A house built to the current building regulations could expect to achieve up to a C1 energy rating, once the new building regulations come into force at the start of July this year a house built to the regulations should expect to achieve up to a B1 energy rating.
3.4 The technical guidance document part L 2006.
The technical guidance document part L 2006, deals with the conservation of fuel and energy for new buildings and to extensions and material alterations to existing buildings. The technical guidance document sets out maximum requirements that a building should be constructed too. This document aims to reduce the use of fossil fuels and CO2 emissions from the operation of buildings.
And to make sure that occupants have adequate lighting and thermal comfort. The design of the building, should aim as much as possible to help achieve this goal. This document was introduced in 2006, it has set requirements for new buildings. Later this year a new part L will come into force.
The new requirements for Part L are as follows:
- There must be an improvement in energy efficiency for all new dwellings
- There must be a reduction in Carbon Dioxide emissions
- There must be a minimum of one renewable energy per dwelling.
- New minimum standards for heating systems to ensure they are highly energy efficient
- New minimum requirements for heating system controls to minimise energy through excessive heating
- An air permeability pressure tests must be carried out to ensure dwellings are not leaking heat excessively
- Guidance on ensuring a minimum quality of workmanship and construction on site
- Consumer information on the effect operation of the homeowners dwelling
- All new dwellings must be future proofed to be easily upgraded to higher energy and CO2 standards in the future
Again in 2010 a new part L will come into law and replace the 2008 regulations. This is a way of improving the energy efficiency in buildings over a short period.
3.4.2Summary of section 1 dwelling.
This section of the technical guidance document part L 2006 deals with conservation of fuel and energy for dwellings. The document is broken into four parts, part 1 deals with all aspects of limiting CO2 emissions in a dwelling. It gives guidance on the methodology for calculating CO2 emissions and the appropriate limit for these emissions as required. Part 2 deals with limiting the heat loss through the building fabric. Guidance is given on three main issues such as minimum insulation levels to be achieved by fabric elements, the limitation of thermal bridging and the limitation of uncontrolled air infiltration through the building's fabric. Part 3 deals with controls for space heating and hot water supply systems. The aim for part 3 is to provide an automatic control of space heating on basis of room temperature, to provide automatic control of heat input to stored hot water on the basis of stored water temperature, to provide a separate automatic timer to control space heating and hot water and finally to shut down the boiler or heat source when there is no demand for either space or water heating from that source. And finally part 4 deals with the insulation of hot water storage vessels, pipes and ducts. This section of part L is very important for building contractors to follow, especially now that building energy certificates are in for new dwellings.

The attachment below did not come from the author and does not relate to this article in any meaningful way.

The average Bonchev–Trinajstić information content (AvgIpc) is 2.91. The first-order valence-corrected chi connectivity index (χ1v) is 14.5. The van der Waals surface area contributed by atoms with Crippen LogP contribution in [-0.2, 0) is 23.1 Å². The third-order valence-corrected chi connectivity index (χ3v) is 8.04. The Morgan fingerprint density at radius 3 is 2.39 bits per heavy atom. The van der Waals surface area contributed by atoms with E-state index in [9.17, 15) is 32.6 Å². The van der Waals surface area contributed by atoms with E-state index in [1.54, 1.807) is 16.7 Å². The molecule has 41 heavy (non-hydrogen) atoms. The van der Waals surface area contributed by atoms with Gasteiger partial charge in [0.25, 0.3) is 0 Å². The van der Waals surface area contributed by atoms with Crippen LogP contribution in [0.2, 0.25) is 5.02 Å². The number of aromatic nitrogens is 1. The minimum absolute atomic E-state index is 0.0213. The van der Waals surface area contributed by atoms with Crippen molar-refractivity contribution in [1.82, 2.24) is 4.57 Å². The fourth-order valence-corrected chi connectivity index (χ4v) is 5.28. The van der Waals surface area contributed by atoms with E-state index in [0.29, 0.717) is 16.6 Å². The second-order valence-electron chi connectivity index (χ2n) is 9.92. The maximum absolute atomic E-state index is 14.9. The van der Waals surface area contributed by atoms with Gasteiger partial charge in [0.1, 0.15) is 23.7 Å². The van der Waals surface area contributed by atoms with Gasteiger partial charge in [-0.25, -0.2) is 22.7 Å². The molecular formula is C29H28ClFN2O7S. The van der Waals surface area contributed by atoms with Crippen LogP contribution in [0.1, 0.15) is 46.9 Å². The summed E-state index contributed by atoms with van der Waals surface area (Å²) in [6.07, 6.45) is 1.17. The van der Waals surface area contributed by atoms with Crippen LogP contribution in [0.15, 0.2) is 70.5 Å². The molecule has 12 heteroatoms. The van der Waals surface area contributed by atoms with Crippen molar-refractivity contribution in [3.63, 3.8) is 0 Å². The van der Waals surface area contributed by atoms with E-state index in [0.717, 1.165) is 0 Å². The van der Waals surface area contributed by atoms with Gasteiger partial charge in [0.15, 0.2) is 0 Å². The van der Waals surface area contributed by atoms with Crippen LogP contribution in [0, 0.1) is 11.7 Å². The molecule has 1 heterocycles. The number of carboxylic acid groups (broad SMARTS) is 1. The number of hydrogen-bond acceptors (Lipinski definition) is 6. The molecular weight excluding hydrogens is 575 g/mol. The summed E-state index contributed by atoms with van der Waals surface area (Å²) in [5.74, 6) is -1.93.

Education and Training
4.1 The importance of education and training in the construction industry.
Over the years there has been many changes in the regulations and legislation associated with the construction industry. These changes mean that building's constructed to today's standards are superior in many ways to building's that were constructed a decade ago, its very important that building professionals are kept up to date with regulation changes and are made aware and informed of as soon as possible. There are many way in which building professionals are kept up to date with changes such as seminars organised around the country eg. Homebonds “Right on the Site” . This seminar helps to keep building professionals ahead of regulatory changes and new technologies being introduced into the construction sector. Training is very important in the construction industry, it has great benefits for both the individual involved in the training and the company who has organised a training course. The individual benefits as he'll/she'll have an recognised qualification, be able to complete tasks easier, faster and to a better specification. The company will benefit by having a better qualified workforce, they will have a better end product which will result in less rework and an increase in profits. The national awarding body in ireland is FETAC (Further Education and Training Awards Council). FETAC offer people the opportunity to receive recognition for completing training courses in education or training centres, or in the workplace. FETAC are responsible for creating and promoting awards, monitoring the quality of programmes, validating programmes and determining course standards. A FETAC award can be got by completing a chosen Programme/course. These courses are available nationwide, and are offered by a whole range of providers such as VEC's, Teagasc centres, BIM, adult and community education and training centres, Fáilte Ireland, in the workplace and Institutes of technology